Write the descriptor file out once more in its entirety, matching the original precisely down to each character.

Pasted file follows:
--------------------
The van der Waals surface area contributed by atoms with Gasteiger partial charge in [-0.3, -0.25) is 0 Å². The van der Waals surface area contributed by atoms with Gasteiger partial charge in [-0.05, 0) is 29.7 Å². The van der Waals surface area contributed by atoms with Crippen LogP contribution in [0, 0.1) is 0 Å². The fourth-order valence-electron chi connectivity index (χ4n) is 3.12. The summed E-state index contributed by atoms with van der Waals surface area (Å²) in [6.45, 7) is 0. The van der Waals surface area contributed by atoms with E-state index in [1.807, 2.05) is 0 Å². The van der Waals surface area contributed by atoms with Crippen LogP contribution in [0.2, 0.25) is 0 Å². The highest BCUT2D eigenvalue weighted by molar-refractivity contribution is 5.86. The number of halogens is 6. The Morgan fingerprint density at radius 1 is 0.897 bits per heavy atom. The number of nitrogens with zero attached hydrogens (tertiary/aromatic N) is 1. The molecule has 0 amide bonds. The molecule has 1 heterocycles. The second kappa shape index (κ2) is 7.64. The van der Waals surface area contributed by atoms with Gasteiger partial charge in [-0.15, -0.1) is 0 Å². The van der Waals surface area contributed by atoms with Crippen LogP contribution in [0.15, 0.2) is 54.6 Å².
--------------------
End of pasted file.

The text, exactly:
The van der Waals surface area contributed by atoms with Gasteiger partial charge in [-0.3, -0.25) is 0 Å². The van der Waals surface area contributed by atoms with Gasteiger partial charge in [-0.05, 0) is 29.7 Å². The van der Waals surface area contributed by atoms with Crippen LogP contribution in [0, 0.1) is 0 Å². The fourth-order valence-electron chi connectivity index (χ4n) is 3.12. The summed E-state index contributed by atoms with van der Waals surface area (Å²) in [6.45, 7) is 0. The van der Waals surface area contributed by atoms with E-state index in [1.807, 2.05) is 0 Å². The van der Waals surface area contributed by atoms with Crippen LogP contribution in [0.2, 0.25) is 0 Å². The highest BCUT2D eigenvalue weighted by molar-refractivity contribution is 5.86. The number of halogens is 6. The Morgan fingerprint density at radius 1 is 0.897 bits per heavy atom. The number of nitrogens with zero attached hydrogens (tertiary/aromatic N) is 1. The molecule has 0 amide bonds. The molecule has 1 heterocycles. The second kappa shape index (κ2) is 7.64. The van der Waals surface area contributed by atoms with Gasteiger partial charge in [-0.15, -0.1) is 0 Å². The van der Waals surface area contributed by atoms with Crippen LogP contribution in [0.15, 0.2) is 54.6 Å².